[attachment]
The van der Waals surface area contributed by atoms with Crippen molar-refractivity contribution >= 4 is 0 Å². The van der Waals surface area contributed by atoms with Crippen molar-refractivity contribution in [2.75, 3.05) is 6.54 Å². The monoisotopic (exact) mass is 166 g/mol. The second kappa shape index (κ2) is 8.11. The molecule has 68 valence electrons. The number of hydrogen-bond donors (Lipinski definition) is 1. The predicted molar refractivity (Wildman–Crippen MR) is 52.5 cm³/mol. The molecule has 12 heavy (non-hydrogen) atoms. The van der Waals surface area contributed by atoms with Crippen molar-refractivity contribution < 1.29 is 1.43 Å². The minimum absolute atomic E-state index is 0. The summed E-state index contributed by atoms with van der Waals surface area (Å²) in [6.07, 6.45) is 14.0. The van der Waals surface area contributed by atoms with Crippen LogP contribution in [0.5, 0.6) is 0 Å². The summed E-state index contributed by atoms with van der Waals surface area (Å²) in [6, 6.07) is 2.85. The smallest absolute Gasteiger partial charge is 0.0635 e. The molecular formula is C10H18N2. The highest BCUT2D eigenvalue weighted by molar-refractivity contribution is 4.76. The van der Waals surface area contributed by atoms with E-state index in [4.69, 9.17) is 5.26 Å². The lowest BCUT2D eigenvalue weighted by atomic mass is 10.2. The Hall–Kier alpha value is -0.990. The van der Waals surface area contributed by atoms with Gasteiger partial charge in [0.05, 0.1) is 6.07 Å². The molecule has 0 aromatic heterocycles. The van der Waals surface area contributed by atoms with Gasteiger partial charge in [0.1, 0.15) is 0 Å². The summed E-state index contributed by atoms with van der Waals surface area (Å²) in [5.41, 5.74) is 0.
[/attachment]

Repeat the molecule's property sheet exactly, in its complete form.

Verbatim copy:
The van der Waals surface area contributed by atoms with Crippen molar-refractivity contribution >= 4 is 0 Å². The van der Waals surface area contributed by atoms with Crippen molar-refractivity contribution in [2.75, 3.05) is 6.54 Å². The monoisotopic (exact) mass is 166 g/mol. The second kappa shape index (κ2) is 8.11. The molecule has 68 valence electrons. The number of hydrogen-bond donors (Lipinski definition) is 1. The predicted molar refractivity (Wildman–Crippen MR) is 52.5 cm³/mol. The molecule has 12 heavy (non-hydrogen) atoms. The van der Waals surface area contributed by atoms with Crippen molar-refractivity contribution < 1.29 is 1.43 Å². The minimum absolute atomic E-state index is 0. The summed E-state index contributed by atoms with van der Waals surface area (Å²) in [6.07, 6.45) is 14.0. The van der Waals surface area contributed by atoms with Crippen LogP contribution in [0.5, 0.6) is 0 Å². The summed E-state index contributed by atoms with van der Waals surface area (Å²) in [6, 6.07) is 2.85. The smallest absolute Gasteiger partial charge is 0.0635 e. The molecular formula is C10H18N2. The highest BCUT2D eigenvalue weighted by molar-refractivity contribution is 4.76. The van der Waals surface area contributed by atoms with E-state index in [4.69, 9.17) is 5.26 Å². The lowest BCUT2D eigenvalue weighted by atomic mass is 10.2. The Hall–Kier alpha value is -0.990. The van der Waals surface area contributed by atoms with Gasteiger partial charge in [0.05, 0.1) is 6.07 Å². The molecule has 0 aromatic heterocycles. The van der Waals surface area contributed by atoms with Gasteiger partial charge in [0.1, 0.15) is 0 Å². The summed E-state index contributed by atoms with van der Waals surface area (Å²) in [5.41, 5.74) is 0.